Diversity in fish and chip shop ownership has resulted in an astonishing, gorgeous range of regional chip shop specialities that form part of the bonds many Brits have to their hometowns. This was explored in a fantastic recent Vittles piece – try not to groan with longing as you read the authors’ nostalgic accounts of chips tossed in salt and pepper spice with Sichuan peppercorns and fried chicken bits, chips with tamarind sauce, and Jamaican patties and chips. Interesting new articulations of fish and chips continue to be introduced by people of colour.
“I was the first person in the UK to do vegan tandoori about five years ago,” says Vijay (who co-owns the UK’s first veggie chippy with his brother Gurmeet) with infectious enthusiasm. “Everywhere is trying to replicate those things now, but we pioneered this. We’ve created things like vegan Doner kebabs and vegan masala fish – grilled, topped with onions and a spicy sauce – it’s like a party in your mouth.” The Veggie Chippy is an incredible place. It looks exactly like a traditional chippy, but its vast menu is entirely vegetarian or vegan. It seems to be keeping many essential elements of fish and chips alive, though – in addition to its classic offerings (made accessible to vegetarians and vegans), it caters primarily to loyal customers in the local community – like many of the traditional chip shops I visited, customers seem to be able to order here just by walking in and nodding to the owners.
While surveys indicate that fish and chips are still indisputably a British icon, the future of its traditional shops is tenuous. “Mark my words,” says Bally. “In 10-15 years, chip shops in the UK will not be selling fish. It will be too expensive.”
Pride in their work keeps these owners shelling out for top quality Scottish cod, meaning they turn almost no profit on fish (relying on the margins on items like battered sausages and chips to make up the difference). “I’m charging £6 for a large cod now,” says Bally. “Some places charge £8 or £9. Who has got £9 to pay for a piece of cod?”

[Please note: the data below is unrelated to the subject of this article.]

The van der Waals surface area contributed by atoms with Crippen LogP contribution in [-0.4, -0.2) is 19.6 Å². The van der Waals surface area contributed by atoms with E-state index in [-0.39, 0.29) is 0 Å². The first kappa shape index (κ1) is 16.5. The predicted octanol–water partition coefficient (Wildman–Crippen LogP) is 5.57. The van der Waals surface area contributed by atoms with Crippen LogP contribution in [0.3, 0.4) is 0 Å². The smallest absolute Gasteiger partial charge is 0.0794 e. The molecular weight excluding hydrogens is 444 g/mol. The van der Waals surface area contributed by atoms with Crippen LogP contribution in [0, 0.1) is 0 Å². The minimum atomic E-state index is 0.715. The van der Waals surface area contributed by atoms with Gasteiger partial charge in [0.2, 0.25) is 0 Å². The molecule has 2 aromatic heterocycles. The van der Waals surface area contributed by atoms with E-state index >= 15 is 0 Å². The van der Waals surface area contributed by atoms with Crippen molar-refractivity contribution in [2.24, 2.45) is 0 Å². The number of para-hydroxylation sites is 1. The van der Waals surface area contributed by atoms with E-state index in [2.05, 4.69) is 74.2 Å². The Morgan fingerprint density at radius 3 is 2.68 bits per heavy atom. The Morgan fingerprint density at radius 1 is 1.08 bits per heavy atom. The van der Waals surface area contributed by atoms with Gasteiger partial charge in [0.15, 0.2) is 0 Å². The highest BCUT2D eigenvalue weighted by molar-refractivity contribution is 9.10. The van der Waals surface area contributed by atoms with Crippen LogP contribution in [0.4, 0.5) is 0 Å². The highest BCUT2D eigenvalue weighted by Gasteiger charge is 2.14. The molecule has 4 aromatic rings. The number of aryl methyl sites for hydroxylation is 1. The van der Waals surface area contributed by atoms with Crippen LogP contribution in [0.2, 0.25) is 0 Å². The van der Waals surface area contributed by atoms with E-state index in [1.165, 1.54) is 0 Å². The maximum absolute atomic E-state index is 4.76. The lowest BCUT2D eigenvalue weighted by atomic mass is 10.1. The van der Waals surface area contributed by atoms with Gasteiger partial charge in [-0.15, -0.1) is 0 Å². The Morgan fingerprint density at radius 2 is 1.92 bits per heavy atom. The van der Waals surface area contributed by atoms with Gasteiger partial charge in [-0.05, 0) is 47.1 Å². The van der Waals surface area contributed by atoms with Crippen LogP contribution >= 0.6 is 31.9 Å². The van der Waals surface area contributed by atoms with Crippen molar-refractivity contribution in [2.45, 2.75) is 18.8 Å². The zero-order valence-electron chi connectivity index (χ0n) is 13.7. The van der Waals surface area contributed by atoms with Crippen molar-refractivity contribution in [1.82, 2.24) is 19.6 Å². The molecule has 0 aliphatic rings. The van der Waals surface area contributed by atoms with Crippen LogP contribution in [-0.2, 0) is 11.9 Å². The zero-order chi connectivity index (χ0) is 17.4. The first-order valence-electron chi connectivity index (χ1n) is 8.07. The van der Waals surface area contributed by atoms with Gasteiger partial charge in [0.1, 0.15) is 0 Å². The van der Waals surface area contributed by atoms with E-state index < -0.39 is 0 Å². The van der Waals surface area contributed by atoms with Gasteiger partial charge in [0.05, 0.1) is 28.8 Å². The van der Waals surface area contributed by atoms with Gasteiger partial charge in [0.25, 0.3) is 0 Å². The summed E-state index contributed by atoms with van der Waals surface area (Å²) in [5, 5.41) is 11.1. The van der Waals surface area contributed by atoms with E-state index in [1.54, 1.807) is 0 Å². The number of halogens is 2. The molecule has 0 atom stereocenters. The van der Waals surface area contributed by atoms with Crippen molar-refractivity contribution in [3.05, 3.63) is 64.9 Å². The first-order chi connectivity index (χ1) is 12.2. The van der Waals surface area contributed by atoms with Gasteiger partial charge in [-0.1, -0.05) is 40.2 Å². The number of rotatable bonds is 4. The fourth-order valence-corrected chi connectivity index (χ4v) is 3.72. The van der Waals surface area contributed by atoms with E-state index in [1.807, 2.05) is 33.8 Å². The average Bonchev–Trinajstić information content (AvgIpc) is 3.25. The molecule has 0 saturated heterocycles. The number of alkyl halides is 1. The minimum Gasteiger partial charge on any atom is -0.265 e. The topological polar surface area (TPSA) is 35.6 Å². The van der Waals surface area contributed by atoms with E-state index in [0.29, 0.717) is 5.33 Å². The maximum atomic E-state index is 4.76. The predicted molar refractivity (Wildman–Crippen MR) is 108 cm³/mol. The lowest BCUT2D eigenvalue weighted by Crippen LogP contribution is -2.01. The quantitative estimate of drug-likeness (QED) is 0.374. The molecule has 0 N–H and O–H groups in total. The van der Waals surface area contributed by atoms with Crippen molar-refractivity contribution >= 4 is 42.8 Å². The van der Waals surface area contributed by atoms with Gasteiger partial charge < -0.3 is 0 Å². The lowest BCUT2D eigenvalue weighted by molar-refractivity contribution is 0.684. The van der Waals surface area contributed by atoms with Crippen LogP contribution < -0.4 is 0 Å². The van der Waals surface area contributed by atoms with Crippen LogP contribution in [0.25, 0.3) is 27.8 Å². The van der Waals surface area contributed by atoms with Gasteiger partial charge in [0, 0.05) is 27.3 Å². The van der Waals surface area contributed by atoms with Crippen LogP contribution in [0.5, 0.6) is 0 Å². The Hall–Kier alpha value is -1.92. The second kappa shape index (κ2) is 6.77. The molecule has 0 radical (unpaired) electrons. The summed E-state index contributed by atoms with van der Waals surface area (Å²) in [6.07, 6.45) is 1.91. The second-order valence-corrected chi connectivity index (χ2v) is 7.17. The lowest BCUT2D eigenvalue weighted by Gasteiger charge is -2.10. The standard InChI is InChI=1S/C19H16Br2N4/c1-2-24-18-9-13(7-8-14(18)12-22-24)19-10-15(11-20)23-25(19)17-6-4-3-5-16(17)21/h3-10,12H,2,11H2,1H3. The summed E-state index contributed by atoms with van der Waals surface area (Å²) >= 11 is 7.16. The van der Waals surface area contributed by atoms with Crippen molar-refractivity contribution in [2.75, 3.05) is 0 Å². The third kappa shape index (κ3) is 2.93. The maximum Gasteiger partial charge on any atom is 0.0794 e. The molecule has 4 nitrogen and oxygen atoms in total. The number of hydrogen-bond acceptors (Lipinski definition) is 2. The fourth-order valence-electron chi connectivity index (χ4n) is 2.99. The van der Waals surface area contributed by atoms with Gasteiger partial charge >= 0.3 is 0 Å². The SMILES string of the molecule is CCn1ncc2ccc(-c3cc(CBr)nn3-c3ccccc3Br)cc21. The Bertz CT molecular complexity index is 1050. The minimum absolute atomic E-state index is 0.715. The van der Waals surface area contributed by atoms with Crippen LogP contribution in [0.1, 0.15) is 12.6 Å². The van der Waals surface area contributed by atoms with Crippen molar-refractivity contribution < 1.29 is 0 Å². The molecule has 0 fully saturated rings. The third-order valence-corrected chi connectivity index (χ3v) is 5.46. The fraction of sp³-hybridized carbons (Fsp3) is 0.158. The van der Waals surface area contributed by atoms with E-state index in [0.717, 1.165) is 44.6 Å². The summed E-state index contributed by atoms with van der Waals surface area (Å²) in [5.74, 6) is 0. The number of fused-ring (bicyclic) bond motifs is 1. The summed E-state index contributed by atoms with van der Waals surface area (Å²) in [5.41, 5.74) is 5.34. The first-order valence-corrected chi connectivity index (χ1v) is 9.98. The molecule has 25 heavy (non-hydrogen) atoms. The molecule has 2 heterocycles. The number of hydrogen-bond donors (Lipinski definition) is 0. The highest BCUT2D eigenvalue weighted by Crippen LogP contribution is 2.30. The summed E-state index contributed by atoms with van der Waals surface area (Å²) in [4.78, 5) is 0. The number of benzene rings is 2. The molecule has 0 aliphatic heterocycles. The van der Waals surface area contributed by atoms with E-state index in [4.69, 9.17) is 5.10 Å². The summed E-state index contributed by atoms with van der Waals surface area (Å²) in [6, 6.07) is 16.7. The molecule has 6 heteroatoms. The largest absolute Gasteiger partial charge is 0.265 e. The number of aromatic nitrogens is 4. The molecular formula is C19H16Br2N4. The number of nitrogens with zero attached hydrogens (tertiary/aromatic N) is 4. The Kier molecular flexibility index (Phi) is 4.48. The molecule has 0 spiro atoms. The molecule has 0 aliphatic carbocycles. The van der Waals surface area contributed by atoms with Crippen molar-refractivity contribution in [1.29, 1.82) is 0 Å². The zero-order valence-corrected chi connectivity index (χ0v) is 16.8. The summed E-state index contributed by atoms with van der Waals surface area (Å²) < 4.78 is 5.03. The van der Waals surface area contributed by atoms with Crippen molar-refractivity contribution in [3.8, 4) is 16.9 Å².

Heathcote Fish Bar, like many of the chippies I spoke to, gets fresh Scottish cod delivered daily.
The 20% VAT on hot food has been a particular bone of contention for fish and chip shop owners for some time now. The Covid-19 pandemic, is also, as Vijay from the Veggie Chippy put it, “crushing dreams” along with increasing competition from corporate fast-food chains and take-aways, and, of course: Brexit, which will impact everything from fish stocks to labour supply. “I had a job advert up for around three months when Nigel Farage was saying people were coming and stealing British jobs,” says Sarbjit. “Where are these people?”
Owners I spoke to, half of whose parents’ ran fish and chip shop themselves, recall queues that would “start to form” when the pubs shut at around 1 or 2am. “People would pile out and go straight to the chip shop. My father in law said he could sell 50 pies in an hour,” says Rob. Restrictions on late night selling, combined with pubs closing earlier now than in the past, make all this impossible now.
In a shock twist on Tatler’s initial story about the Queen’s love of takeaway fish and chips, the Queen’s private chef confessed: “The Queen wouldn’t really eat the fish fried in all that crispy rich batter – a little bit too much for her. She preferred a more refined fish and chips. The chips were all cut the same length – every one the same length, perfect rectangles.”
Are fish and chips a national lie, then? The historic PR mission to associate fish and chips with a British national identity is part of a national myth wound up with ideals of empire, queen and country. But: what if Britain is something better? What if it is actually like fish and chips – textured, hearty, multicultural, and gritty?
If this is the case, then Britain doesn’t need the exclusionary anti-migrant rhetoric forwarded by the likes of Priti Patel to protect its national identity: it needs close-knit and diverse local communities, support for small businesses, and stronger bonds between all of the above.
All the small things is a gal-dem series that takes a big look at the little details of everyday life that hold intriguing human interest stories and little known histories.